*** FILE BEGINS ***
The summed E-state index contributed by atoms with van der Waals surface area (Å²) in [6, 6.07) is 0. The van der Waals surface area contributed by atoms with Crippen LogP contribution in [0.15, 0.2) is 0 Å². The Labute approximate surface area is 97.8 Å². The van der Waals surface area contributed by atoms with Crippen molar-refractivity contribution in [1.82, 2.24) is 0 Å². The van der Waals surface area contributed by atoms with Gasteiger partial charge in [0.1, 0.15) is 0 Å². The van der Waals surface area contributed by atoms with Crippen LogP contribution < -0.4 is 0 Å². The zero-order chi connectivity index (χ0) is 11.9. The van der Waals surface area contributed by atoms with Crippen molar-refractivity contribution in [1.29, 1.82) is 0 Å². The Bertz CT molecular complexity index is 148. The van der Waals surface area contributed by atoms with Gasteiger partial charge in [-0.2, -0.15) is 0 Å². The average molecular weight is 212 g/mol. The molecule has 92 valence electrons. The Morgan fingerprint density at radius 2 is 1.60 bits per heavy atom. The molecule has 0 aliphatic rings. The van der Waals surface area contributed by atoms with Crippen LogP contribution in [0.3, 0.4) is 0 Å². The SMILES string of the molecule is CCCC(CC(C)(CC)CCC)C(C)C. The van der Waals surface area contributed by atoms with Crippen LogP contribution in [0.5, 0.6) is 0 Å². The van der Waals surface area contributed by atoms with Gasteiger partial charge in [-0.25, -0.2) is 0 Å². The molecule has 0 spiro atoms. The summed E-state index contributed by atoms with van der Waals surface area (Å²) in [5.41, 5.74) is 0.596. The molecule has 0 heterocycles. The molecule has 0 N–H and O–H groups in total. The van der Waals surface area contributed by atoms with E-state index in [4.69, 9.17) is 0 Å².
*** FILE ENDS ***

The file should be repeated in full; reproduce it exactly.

The summed E-state index contributed by atoms with van der Waals surface area (Å²) in [6, 6.07) is 0. The van der Waals surface area contributed by atoms with Crippen LogP contribution in [0.15, 0.2) is 0 Å². The Labute approximate surface area is 97.8 Å². The van der Waals surface area contributed by atoms with Crippen molar-refractivity contribution in [1.82, 2.24) is 0 Å². The van der Waals surface area contributed by atoms with Gasteiger partial charge in [0.1, 0.15) is 0 Å². The van der Waals surface area contributed by atoms with Crippen LogP contribution < -0.4 is 0 Å². The zero-order chi connectivity index (χ0) is 11.9. The van der Waals surface area contributed by atoms with Crippen molar-refractivity contribution in [1.29, 1.82) is 0 Å². The Bertz CT molecular complexity index is 148. The van der Waals surface area contributed by atoms with Gasteiger partial charge in [-0.2, -0.15) is 0 Å². The average molecular weight is 212 g/mol. The molecule has 92 valence electrons. The Morgan fingerprint density at radius 2 is 1.60 bits per heavy atom. The molecule has 0 aliphatic rings. The van der Waals surface area contributed by atoms with Crippen LogP contribution in [0.3, 0.4) is 0 Å². The SMILES string of the molecule is CCCC(CC(C)(CC)CCC)C(C)C. The van der Waals surface area contributed by atoms with Crippen LogP contribution in [0.5, 0.6) is 0 Å². The van der Waals surface area contributed by atoms with Gasteiger partial charge in [-0.25, -0.2) is 0 Å². The molecule has 0 spiro atoms. The summed E-state index contributed by atoms with van der Waals surface area (Å²) in [5.41, 5.74) is 0.596. The molecule has 0 heterocycles. The molecule has 0 N–H and O–H groups in total. The van der Waals surface area contributed by atoms with E-state index in [4.69, 9.17) is 0 Å².